I have just completed an exciting, albeit a grueling, two-month book tour. I covered 10,000 miles (6,000 by car), 19 cities, 4 workshops and hundreds of book signings. I am humbled by my reception, having the book sell out in all but one city.
As I travelled from city to city one question consistently came up. It appears to be the primary concern among writers who are not living in the L.A. area. They want to know if they can make it as a screenwriter while remaining in their hometown. I guess I shouldn’t have been surprised by this question, but the number of times it came up did shock me.
There was a time when it was nearly impossible to make it in the industry without living in L.A., and there is no argument that it is still much easier to make it as a screenwriter where you are in the midst of the action and surrounded by like-minded individuals.
But things have changed. With the advent of the internet and electronic communication access, the industry has become much more accessible no matter where you live.
It is my opinion that if you write a truly marketable, financial viable screenplay that captures the enthusiasm of those who read it, and if you are willing to put in the necessary time and effort to market and package it, the odds are in your favor no matter where you live.
On the other hand if you don’t have the skills to be an excellent screenwriter then there is very little anyone can do to help you, and anyone who says otherwise is just blowing smoke up your ass (can I say that? I guess we’ll find out soon enough).
The Writers Store’s Hollywood Screenwriters Directory will give you contact information for over 1,500 engagers as well as letting you know who to contact, how they want to be approached and what kind of projects they are looking for.
My book, The Visual Mindscape of the Screenplay, has several chapters devoted to marketing, packaging and establishing industry access.
The most difficult obstacle that you will have to be addressed is the issue of engagers not accepting non-solicited material. There are a couple of ways to deal with this. Neither is a sure-proof answer, but they may give you a leg up.
The first is to have an entertainment lawyer submit your script for you. Most production companies will accept submissions from entertainment lawyers, but this does not mean that a lawyer can get your script into every production company. The lawyer must feel that your project is viable as they too have reputations they need to maintain.
The other route is more complicated and must have the full support and commitment of fellow screenwriters with an emphasis on the quality of their screenplays.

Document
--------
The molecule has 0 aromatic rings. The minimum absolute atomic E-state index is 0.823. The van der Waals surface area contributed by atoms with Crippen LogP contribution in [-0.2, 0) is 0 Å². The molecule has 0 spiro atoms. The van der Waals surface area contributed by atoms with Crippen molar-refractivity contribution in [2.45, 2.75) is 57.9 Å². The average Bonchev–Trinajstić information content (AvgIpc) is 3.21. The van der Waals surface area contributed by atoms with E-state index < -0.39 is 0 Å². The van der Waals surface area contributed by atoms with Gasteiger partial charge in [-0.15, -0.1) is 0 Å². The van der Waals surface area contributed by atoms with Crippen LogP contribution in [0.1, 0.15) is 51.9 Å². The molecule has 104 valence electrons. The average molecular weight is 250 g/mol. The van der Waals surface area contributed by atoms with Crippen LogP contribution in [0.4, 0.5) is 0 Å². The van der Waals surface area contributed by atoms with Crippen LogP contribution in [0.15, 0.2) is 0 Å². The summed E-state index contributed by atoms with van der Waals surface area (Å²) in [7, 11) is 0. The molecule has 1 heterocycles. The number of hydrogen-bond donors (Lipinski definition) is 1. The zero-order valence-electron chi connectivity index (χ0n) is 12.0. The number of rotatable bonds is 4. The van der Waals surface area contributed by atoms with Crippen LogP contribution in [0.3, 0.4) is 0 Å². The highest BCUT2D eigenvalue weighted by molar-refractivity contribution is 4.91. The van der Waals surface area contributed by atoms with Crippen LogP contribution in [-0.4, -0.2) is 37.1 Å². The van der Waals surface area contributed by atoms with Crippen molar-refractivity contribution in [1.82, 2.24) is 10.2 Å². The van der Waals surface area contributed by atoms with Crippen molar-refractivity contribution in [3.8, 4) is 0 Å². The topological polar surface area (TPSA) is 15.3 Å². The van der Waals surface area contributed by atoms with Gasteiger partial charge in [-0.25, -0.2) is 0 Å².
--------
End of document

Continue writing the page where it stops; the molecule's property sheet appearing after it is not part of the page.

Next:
Back in the late 70s, two agencies formed in Toronto - they were actually co-operatives run and operated by the actors themselves. 'The Principals’ had each member devote a certain amount of time running the office. In the case of the other, ‘Great North,’ the actors hired the business manager of one of the theatres to represent them. Why these two agencies were successful was the quality of the actors involved. In fact ‘Great North’ arguably became one of the most successful talent agencies in the country and still is.
The first thing is to find a group of five or so excellent writers who are committed to working together. Once you have your ‘roster’ you can do one of two things.
You might approach an existing agency in your city (this will not work in L.A. or New York) that presently has no writing department. You might establish an arrangement with the agency that allows you to work under their umbrella. They will expect you to absorb all of your own expenses and turn over a percentage of any earned income.
Your other option is to establish your own co-operative agency. The process of doing so is not that complicated but it does involve a significant amount of work in setting it up.
I am very familiar with this as I ran my own agency in Canada for many years and can offer more details on how to set it up.
If this is something you want me to go into more detail on how to do this, let me know through your comment feedback.
- More Visual Mindscape articles by Bill Boyle
- Balls of Steel: Being an Outsider
- Balls of Steel: Checklist for Pitchfests and Conferences
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